The main problem is that when the last major stations turned off their analog TV on June 12 to broadcast entirely in digital, some of them moved their digital signals from the UHF frequency band (channels 14 to 69) to VHF (channels 2 to 13). To most viewers, these channels are just different numbers on the remote. But as signals in the airwaves, they have very different characteristics.
VHF hadn't been used much for digital signals, and there were indications that there would be problems with the switch, partly because viewers had inadequate indoor antennas. Still, the switch went ahead.
Since then, at least 20 VHF stations have asked the Federal Communications Commission to move their digital signals back to UHF, and more would like to do so. However, the government has sold off some of the UHF band to cell phone carriers, leaving less space for TV channels. Another portion is planned to be used for emergency services, which was another reason for the digital TV transition.
Philadelphia's ABC affiliate, WPVI, switched its digital signal to channel 6 on June 12, and got thousands of calls per day from viewers who couldn't find the station on their sets any more.
Within a week, WPVI got emergency permission from the FCC to quadruple its transmission power. It could do that because the closest station that also uses channel 6, in Binghamton, N.Y., also wanted to increase its power, which meant it wouldn't be overwhelmed by the stronger signal from Philly. But in other cases, increasing power is a complicated proposition involving several stations. More than 50 VHF stations have applied to increase their signal power.
The power increase helped WVPI punch through to a lot of viewers, but the station still gets calls every day. Hank Volpe, director of engineering at WVPI, says he understands the loss of the station's UHF slot, "but I would have loved to have a UHF channel to play with."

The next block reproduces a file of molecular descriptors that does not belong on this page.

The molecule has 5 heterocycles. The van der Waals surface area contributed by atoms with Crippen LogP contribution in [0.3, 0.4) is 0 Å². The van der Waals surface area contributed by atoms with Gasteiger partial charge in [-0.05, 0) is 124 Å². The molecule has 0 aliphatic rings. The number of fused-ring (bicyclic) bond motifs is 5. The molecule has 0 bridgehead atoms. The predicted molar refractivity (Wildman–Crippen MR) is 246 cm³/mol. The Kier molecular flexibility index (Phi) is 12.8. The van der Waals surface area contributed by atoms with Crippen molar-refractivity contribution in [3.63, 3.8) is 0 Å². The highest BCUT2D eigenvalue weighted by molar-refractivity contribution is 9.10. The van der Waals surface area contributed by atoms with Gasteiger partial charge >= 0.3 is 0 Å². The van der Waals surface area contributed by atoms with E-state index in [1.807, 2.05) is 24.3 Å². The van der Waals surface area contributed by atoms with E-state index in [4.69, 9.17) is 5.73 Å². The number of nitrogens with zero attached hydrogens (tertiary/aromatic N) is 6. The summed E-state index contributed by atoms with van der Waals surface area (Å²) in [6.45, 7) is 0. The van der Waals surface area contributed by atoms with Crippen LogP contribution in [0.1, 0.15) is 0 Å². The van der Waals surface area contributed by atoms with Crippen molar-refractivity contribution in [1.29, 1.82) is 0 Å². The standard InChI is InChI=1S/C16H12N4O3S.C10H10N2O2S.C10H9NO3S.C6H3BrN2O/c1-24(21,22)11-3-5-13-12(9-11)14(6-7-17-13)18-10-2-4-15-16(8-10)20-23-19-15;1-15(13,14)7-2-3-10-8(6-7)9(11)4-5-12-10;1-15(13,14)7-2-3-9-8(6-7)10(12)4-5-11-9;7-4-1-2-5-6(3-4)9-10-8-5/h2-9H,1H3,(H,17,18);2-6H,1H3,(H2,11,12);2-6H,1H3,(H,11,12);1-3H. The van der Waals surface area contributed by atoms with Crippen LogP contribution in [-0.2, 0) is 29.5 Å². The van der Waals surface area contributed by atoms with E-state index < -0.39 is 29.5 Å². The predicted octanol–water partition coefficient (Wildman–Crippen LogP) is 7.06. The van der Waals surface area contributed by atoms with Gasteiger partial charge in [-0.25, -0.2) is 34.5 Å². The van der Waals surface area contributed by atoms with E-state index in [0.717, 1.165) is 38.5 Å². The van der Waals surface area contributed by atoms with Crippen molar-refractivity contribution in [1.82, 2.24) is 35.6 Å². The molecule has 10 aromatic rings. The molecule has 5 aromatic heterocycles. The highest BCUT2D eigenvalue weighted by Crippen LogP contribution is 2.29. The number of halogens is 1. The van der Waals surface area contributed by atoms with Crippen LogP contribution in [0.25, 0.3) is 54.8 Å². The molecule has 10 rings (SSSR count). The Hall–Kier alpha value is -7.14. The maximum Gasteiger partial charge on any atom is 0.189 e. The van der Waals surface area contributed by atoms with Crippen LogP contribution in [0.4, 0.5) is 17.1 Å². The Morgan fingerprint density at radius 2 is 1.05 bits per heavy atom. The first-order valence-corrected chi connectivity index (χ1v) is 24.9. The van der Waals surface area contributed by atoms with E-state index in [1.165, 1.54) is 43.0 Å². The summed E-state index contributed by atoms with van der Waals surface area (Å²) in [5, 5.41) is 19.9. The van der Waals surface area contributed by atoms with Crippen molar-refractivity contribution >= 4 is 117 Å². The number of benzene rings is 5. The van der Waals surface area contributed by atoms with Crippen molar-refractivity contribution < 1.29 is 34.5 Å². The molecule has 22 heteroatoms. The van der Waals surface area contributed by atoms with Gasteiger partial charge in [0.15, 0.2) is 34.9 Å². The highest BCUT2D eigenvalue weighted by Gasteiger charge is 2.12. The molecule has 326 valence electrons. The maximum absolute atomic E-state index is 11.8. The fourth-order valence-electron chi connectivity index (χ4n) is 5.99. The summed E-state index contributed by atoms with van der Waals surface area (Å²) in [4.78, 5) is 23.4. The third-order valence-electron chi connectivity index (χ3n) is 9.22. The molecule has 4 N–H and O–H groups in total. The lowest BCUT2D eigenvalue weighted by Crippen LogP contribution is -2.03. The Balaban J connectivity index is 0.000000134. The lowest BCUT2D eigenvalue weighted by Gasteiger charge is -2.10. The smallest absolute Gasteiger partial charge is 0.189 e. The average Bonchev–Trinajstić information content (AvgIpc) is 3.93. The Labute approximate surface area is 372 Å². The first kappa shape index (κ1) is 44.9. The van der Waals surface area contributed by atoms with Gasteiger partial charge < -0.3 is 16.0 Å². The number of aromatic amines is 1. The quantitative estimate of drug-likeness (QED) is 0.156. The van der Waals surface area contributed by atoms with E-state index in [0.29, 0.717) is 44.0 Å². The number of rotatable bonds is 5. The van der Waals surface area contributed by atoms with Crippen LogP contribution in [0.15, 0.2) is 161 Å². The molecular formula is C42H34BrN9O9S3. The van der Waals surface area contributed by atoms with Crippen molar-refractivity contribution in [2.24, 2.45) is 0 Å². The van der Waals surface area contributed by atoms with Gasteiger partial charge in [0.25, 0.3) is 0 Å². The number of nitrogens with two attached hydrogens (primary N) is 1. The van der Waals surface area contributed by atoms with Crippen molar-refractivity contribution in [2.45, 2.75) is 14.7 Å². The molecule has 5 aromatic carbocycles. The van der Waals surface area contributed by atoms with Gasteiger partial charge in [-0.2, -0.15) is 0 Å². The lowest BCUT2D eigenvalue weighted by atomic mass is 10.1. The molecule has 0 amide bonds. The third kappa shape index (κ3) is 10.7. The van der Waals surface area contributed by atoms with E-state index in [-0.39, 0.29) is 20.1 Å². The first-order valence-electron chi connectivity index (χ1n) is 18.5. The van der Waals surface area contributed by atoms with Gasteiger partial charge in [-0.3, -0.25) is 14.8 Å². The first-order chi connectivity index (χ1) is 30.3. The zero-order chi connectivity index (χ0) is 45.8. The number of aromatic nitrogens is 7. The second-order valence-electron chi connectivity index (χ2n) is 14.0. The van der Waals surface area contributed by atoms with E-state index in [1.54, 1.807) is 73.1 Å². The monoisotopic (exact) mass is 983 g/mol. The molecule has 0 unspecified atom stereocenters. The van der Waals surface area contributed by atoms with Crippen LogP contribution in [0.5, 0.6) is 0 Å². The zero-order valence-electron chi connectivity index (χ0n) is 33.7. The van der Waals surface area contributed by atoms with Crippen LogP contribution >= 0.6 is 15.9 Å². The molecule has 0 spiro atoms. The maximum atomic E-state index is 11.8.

Mark Colombo, a TV enthusiast and electrical engineering student who maintains an online database of the country's TV stations, said "everyone who had any sense" knew that broadcasting digitally on channel 6 or lower would yield terrible reception. Those channels are susceptible to interference from household electronics, spark plugs in passing cars and distant thunderstorms.
What was more surprising was that channels 7 to 13 also had problems, though there had been clues it would happen there, too. WVUE in New Orleans, a Fox station, turned off its analog signal last December, before most other stations, and moved its digital signal to channel 8. The reaction was immediate.
"We fielded thousands of phone calls," said Al Domescik, WVUE's director of engineering. "We did everything we could. We talked to people on the phone. We sent technicians out to people's houses. We brought antennas to people's houses. We just kept beating our heads against the wall for months."
In June, the station started simulcasting on UHF, which mollified most viewers.
WVUE's experience was repeated more than six months later, when Chicago's ABC station, WLS, tried to move its digital signal to channel 7. It says it got nearly 7,000 calls from viewers about reception problems in the week after the transition. Nearly half of the homes visited by the FCC in WLS's service area in late June had inadequate indoor reception.
WLS tried doubling its output power, but it wasn't enough. Now the FCC is letting it move to UHF channel 44.
TV consultant Peter Putman said a lot of reception problems for digital VHF channels can be attributed to the fact that VHF antennas need to be large. The long rods on an outdoor antenna are for VHF reception, and it's difficult to make a compact indoor antenna with good VHF performance.
TV watchers with indoor antennas had the same problem with VHF stations when they were analog, but often suffered through it. They would get a poor, snowy picture and decent sound, and considered that good enough. But because digital is an "all-or-nothing" technology, the weak signal they get on digital isn't enough to produce a picture at all.